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Am J Pharm Educ. 2010 Oct 11; 74(8): 141.
PMCID: PMC2987281

Presenting and Evaluating Qualitative Research

Claire Anderson, PhD, BPharmcorresponding author


The purpose of this paper is to help authors to think about ways to present qualitative research papers in the American Journal of Pharmaceutical Education. It also discusses methods for reviewers to assess the rigour, quality, and usefulness of qualitative research. Examples of different ways to present data from interviews, observations, and focus groups are included. The paper concludes with guidance for publishing qualitative research and a checklist for authors and reviewers.

Keywords: qualitative research, research papers, American Journal of Pharmaceutical Education


Policy and practice decisions, including those in education, increasingly are informed by findings from qualitative as well as quantitative research. Qualitative research is useful to policymakers because it often describes the settings in which policies will be implemented. Qualitative research is also useful to both pharmacy practitioners and pharmacy academics who are involved in researching educational issues in both universities and practice and in developing teaching and learning.

Qualitative research involves the collection, analysis, and interpretation of data that are not easily reduced to numbers. These data relate to the social world and the concepts and behaviors of people within it. Qualitative research can be found in all social sciences and in the applied fields that derive from them, for example, research in health services, nursing, and pharmacy.1 It looks at X in terms of how X varies in different circumstances rather than how big is X or how many Xs are there?2 Textbooks often subdivide research into qualitative and quantitative approaches, furthering the common assumption that there are fundamental differences between the 2 approaches. With pharmacy educators who have been trained in the natural and clinical sciences, there is often a tendency to embrace quantitative research, perhaps due to familiarity. A growing consensus is emerging that sees both qualitative and quantitative approaches as useful to answering research questions and understanding the world. Increasingly mixed methods research is being carried out where the researcher explicitly combines the quantitative and qualitative aspects of the study.3,4

Like healthcare, education involves complex human interactions that can rarely be studied or explained in simple terms. Complex educational situations demand complex understanding; thus, the scope of educational research can be extended by the use of qualitative methods. Qualitative research can sometimes provide a better understanding of the nature of educational problems and thus add to insights into teaching and learning in a number of contexts. For example, at the University of Nottingham, we conducted in-depth interviews with pharmacists to determine their perceptions of continuing professional development and who had influenced their learning. We also have used a case study approach using observation of practice and in-depth interviews to explore physiotherapists' views of influences on their leaning in practice. We have conducted in-depth interviews with a variety of stakeholders in Malawi, Africa, to explore the issues surrounding pharmacy academic capacity building. A colleague has interviewed and conducted focus groups with students to explore cultural issues as part of a joint Nottingham-Malaysia pharmacy degree program. Another colleague has interviewed pharmacists and patients regarding their expectations before and after clinic appointments and then observed pharmacist-patient communication in clinics and assessed it using the Calgary Cambridge model in order to develop recommendations for communication skills training.5 We have also performed documentary analysis on curriculum data to compare pharmacist and nurse supplementary prescribing courses in the United Kingdom.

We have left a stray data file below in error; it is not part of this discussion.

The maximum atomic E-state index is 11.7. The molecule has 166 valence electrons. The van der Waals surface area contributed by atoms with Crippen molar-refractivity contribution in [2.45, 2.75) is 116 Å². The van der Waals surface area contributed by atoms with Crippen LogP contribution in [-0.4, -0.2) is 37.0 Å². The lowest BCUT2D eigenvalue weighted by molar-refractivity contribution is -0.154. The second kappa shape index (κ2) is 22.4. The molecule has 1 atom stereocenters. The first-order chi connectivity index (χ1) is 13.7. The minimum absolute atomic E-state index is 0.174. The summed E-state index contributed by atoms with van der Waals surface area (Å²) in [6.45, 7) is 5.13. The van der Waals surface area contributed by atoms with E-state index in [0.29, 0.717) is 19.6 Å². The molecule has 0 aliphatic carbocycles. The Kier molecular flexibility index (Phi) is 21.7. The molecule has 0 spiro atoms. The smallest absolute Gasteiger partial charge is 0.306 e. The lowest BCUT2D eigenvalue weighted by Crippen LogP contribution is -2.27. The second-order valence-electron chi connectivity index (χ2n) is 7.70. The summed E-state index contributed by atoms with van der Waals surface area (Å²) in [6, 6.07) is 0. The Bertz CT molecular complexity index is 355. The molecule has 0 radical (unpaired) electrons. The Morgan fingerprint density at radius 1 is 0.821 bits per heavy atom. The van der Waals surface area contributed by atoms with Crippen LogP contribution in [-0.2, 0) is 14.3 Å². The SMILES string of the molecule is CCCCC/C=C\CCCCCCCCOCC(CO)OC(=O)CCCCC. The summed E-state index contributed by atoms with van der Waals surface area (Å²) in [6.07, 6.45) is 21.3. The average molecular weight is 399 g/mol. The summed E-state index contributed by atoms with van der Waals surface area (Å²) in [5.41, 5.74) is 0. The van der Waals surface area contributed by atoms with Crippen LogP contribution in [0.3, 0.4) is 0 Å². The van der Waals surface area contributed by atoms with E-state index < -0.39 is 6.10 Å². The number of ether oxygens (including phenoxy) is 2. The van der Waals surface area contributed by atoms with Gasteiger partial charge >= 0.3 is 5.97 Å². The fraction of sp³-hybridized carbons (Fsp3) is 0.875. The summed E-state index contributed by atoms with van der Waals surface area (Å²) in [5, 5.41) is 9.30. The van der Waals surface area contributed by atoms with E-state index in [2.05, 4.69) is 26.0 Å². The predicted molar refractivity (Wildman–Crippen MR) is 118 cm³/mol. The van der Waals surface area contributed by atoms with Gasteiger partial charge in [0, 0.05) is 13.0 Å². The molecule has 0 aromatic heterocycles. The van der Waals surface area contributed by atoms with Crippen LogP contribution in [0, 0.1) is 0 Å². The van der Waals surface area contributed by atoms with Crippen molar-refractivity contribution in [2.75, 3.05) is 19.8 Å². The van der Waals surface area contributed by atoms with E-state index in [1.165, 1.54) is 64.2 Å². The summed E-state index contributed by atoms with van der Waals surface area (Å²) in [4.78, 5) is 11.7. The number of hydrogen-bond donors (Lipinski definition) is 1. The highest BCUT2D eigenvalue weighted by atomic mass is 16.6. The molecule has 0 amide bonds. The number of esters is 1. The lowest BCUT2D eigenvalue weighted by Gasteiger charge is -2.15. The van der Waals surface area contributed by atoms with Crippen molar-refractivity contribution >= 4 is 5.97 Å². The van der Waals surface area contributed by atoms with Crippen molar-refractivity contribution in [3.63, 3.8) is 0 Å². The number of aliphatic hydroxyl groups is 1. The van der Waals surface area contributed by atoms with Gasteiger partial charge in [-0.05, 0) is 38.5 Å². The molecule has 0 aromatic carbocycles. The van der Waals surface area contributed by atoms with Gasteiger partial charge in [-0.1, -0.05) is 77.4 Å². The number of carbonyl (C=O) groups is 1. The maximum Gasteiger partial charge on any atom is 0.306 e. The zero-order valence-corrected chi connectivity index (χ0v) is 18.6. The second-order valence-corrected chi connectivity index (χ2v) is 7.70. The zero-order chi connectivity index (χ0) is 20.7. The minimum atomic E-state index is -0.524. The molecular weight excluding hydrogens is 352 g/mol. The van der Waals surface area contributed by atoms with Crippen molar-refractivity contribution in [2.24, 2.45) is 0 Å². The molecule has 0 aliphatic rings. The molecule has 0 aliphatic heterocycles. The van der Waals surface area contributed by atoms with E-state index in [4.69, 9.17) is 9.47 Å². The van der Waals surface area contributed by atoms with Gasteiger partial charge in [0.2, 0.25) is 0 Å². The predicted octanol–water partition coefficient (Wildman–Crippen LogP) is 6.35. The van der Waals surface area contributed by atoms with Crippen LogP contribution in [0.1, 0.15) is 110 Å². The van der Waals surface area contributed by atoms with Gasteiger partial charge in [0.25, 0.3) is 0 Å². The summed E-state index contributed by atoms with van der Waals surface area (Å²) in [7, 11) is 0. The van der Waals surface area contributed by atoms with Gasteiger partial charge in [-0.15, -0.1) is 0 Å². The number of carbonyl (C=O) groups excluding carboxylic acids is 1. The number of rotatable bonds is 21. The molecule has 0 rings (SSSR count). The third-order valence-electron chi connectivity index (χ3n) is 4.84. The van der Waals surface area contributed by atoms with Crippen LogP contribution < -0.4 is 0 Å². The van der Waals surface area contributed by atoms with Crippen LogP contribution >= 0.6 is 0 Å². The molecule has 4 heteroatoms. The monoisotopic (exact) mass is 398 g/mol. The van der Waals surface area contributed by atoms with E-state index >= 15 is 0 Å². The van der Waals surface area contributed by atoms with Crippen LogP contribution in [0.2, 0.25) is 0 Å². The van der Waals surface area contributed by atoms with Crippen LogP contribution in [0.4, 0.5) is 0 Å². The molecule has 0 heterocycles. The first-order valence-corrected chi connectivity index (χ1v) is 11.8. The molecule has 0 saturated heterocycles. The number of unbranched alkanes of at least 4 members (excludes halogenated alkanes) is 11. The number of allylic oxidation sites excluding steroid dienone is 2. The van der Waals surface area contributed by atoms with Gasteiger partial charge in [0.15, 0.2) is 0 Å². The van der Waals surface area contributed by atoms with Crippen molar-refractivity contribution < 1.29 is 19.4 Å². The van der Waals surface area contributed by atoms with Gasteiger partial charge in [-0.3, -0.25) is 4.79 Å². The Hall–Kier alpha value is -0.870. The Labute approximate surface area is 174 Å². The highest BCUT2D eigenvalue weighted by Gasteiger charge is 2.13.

It is important to choose the most appropriate methods for what is being investigated. Qualitative research is not appropriate to answer every research question and researchers need to think carefully about their objectives. Do they wish to study a particular phenomenon in depth (eg, students' perceptions of studying in a different culture)? Or are they more interested in making standardized comparisons and accounting for variance (eg, examining differences in examination grades after changing the way the content of a module is taught). Clearly a quantitative approach would be more appropriate in the last example. As with any research project, a clear research objective has to be identified to know which methods should be applied.

Types of qualitative data include:

  • Audio recordings and transcripts from in-depth or semi-structured interviews
  • Structured interview questionnaires containing substantial open comments including a substantial number of responses to open comment items.
  • Audio recordings and transcripts from focus group sessions.
  • Field notes (notes taken by the researcher while in the field [setting] being studied)
  • Video recordings (eg, lecture delivery, class assignments, laboratory performance)
  • Case study notes
  • Images
  • Documents (reports, meeting minutes, e-mails)
  • Diaries, video diaries
  • Observation notes
  • Press clippings
  • Photographs